Professor Dorothy E. Roberts’ new book, Torn Apart: How the Child Welfare System Destroys Black Families — And How Abolition Can Build a Safer World, was published by Basic Books on April 5.
Roberts, an acclaimed scholar of race, gender, and the law, is the George A. Weiss University Professor of Law and Sociology and the Raymond Pace and Sadie Tanner Mossell Alexander Professor of Civil Rights at the University of Pennsylvania Carey Law School. She is also the founding director of the Penn Program on Race, Science & Society in the Center for Africana Studies.
The following is an excerpt of Torn Apart, curated and shared by Mother Jones:
On a summer day in 2017, a Black family was enjoying a picnic in a park in Aurora, Colorado. Among the dozen or so relatives who gathered there was Vanessa Peoples, a 25-year-old nursing student, and her two sons, Malik and Talib, ages two and four. Vanessa had been undergoing tests to see if she had leukemia. She also suffered from asthma and was prone to seizures, and her illnesses had turned her naturally lanky frame rail thin. Vanessa, the boys (whose names have been changed to protect their privacy), and Vanessa’s husband lived with her mother, Patricia Russell, in a modest, single-story brick house on a tree-lined street; all the adults pitched in to care for the rambunctious little boys. That day was supposed to be a relaxing retreat from Vanessa’s exhausting schedule of classes, medical tests, and caregiving.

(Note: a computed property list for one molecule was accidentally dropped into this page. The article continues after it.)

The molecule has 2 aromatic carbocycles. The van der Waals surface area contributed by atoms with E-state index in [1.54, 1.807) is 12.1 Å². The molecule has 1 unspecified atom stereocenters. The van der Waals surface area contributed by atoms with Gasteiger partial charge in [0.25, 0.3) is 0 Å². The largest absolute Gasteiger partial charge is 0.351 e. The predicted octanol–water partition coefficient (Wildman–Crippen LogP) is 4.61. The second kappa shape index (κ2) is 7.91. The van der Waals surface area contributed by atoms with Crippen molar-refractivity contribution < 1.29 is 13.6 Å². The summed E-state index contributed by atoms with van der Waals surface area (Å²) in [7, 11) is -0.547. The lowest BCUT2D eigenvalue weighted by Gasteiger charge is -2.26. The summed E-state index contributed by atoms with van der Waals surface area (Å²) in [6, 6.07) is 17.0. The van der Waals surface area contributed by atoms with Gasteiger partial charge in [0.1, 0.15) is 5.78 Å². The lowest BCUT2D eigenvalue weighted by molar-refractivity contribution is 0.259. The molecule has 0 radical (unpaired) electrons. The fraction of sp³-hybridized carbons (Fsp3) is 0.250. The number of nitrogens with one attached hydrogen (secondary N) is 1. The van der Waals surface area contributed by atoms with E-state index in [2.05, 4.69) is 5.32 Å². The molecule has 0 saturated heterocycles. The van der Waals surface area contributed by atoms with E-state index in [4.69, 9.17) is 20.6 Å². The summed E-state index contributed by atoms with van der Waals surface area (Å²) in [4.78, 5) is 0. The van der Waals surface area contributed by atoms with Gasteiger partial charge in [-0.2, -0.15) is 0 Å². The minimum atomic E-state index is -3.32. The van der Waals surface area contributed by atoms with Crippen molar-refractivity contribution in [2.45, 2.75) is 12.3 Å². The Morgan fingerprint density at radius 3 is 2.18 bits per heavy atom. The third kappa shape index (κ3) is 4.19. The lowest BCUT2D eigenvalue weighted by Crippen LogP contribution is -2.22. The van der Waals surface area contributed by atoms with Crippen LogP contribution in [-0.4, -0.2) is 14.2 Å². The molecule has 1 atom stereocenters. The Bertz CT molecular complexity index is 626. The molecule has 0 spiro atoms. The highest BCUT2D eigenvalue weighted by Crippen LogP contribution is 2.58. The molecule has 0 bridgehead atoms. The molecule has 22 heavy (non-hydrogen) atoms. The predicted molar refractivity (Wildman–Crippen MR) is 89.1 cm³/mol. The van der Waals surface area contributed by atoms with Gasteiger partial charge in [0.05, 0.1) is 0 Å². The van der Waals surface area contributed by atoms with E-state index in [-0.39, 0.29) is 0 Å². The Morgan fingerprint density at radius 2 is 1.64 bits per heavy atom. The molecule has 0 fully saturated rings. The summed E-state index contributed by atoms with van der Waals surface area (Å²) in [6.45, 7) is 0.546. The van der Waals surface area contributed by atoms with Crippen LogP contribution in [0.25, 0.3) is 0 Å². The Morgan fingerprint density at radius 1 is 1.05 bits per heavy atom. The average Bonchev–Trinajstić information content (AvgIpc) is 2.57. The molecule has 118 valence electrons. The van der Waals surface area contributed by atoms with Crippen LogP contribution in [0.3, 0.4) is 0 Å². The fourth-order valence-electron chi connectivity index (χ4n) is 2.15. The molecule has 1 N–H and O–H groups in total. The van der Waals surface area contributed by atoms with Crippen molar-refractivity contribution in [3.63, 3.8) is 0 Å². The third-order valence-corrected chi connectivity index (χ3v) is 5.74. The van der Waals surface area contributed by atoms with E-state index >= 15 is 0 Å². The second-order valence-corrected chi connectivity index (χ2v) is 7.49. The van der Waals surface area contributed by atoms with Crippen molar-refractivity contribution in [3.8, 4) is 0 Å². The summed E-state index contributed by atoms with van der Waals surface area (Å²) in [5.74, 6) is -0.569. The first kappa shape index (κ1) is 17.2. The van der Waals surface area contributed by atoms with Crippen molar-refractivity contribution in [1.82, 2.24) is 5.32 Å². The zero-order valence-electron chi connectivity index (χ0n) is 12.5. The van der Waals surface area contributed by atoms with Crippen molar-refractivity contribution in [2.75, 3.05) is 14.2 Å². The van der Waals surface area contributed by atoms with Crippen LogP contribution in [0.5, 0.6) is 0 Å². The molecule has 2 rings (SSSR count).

Instead, the outing led to the most terrifying experience of her life… .
Roberts’ other books include Fatal Invention: How Science, Politics, and Big Business Re-create Race in the Twenty-first Century (New Press, 2011); Shattered Bonds: The Color of Child Welfare (Basic Books, 2002), and Killing the Black Body: Race, Reproduction, and the Meaning of Liberty (Pantheon, 1997). She also recently penned “Race,” a chapter in The 1619 Project: A New Origin Story, focusing on race as a construct and the historical regulation of Black women’s bodies.
Roberts joined the University of Pennsylvania as its 14th Penn Integrates Knowledge Professor with joint appointments in the Departments of Africana Studies and Sociology and the Law School. She is the author of more than 100 scholarly articles and book chapters as well as a co-editor of six books on topics such as constitutional law and women and the law.